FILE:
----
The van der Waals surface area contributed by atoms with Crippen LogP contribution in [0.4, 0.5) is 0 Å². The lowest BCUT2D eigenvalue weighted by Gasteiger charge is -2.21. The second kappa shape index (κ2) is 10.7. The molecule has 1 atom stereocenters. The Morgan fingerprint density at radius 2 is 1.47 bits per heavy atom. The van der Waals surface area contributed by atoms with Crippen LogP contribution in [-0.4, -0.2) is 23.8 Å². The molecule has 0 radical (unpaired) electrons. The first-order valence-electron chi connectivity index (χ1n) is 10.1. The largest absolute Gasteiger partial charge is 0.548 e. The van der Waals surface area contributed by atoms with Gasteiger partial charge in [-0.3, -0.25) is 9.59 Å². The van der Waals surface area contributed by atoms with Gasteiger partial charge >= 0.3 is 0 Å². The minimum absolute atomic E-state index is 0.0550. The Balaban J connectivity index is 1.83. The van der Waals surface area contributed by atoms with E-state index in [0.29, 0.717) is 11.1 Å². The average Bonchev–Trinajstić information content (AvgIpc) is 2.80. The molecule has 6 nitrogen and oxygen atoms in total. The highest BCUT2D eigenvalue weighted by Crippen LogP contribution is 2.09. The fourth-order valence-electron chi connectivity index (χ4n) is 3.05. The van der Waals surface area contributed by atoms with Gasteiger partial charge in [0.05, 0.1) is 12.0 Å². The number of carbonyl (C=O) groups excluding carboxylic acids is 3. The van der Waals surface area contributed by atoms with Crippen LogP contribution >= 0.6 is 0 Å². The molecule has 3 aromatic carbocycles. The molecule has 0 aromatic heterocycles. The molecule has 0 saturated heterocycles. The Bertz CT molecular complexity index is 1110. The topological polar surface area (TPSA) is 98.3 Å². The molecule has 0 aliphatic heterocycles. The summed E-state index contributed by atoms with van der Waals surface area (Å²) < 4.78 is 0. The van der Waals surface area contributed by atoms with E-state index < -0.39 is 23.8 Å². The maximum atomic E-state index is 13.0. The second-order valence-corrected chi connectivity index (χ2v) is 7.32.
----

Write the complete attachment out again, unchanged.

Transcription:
The van der Waals surface area contributed by atoms with Crippen LogP contribution in [0.4, 0.5) is 0 Å². The lowest BCUT2D eigenvalue weighted by Gasteiger charge is -2.21. The second kappa shape index (κ2) is 10.7. The molecule has 1 atom stereocenters. The Morgan fingerprint density at radius 2 is 1.47 bits per heavy atom. The van der Waals surface area contributed by atoms with Crippen LogP contribution in [-0.4, -0.2) is 23.8 Å². The molecule has 0 radical (unpaired) electrons. The first-order valence-electron chi connectivity index (χ1n) is 10.1. The largest absolute Gasteiger partial charge is 0.548 e. The van der Waals surface area contributed by atoms with Gasteiger partial charge in [-0.3, -0.25) is 9.59 Å². The van der Waals surface area contributed by atoms with Gasteiger partial charge >= 0.3 is 0 Å². The minimum absolute atomic E-state index is 0.0550. The Balaban J connectivity index is 1.83. The van der Waals surface area contributed by atoms with E-state index in [0.29, 0.717) is 11.1 Å². The average Bonchev–Trinajstić information content (AvgIpc) is 2.80. The molecule has 6 nitrogen and oxygen atoms in total. The highest BCUT2D eigenvalue weighted by Crippen LogP contribution is 2.09. The fourth-order valence-electron chi connectivity index (χ4n) is 3.05. The van der Waals surface area contributed by atoms with Gasteiger partial charge in [0.05, 0.1) is 12.0 Å². The number of carbonyl (C=O) groups excluding carboxylic acids is 3. The van der Waals surface area contributed by atoms with Crippen LogP contribution >= 0.6 is 0 Å². The molecule has 3 aromatic carbocycles. The molecule has 0 aromatic heterocycles. The molecule has 0 saturated heterocycles. The Bertz CT molecular complexity index is 1110. The topological polar surface area (TPSA) is 98.3 Å². The molecule has 0 aliphatic heterocycles. The summed E-state index contributed by atoms with van der Waals surface area (Å²) < 4.78 is 0. The van der Waals surface area contributed by atoms with E-state index < -0.39 is 23.8 Å². The maximum atomic E-state index is 13.0. The second-order valence-corrected chi connectivity index (χ2v) is 7.32.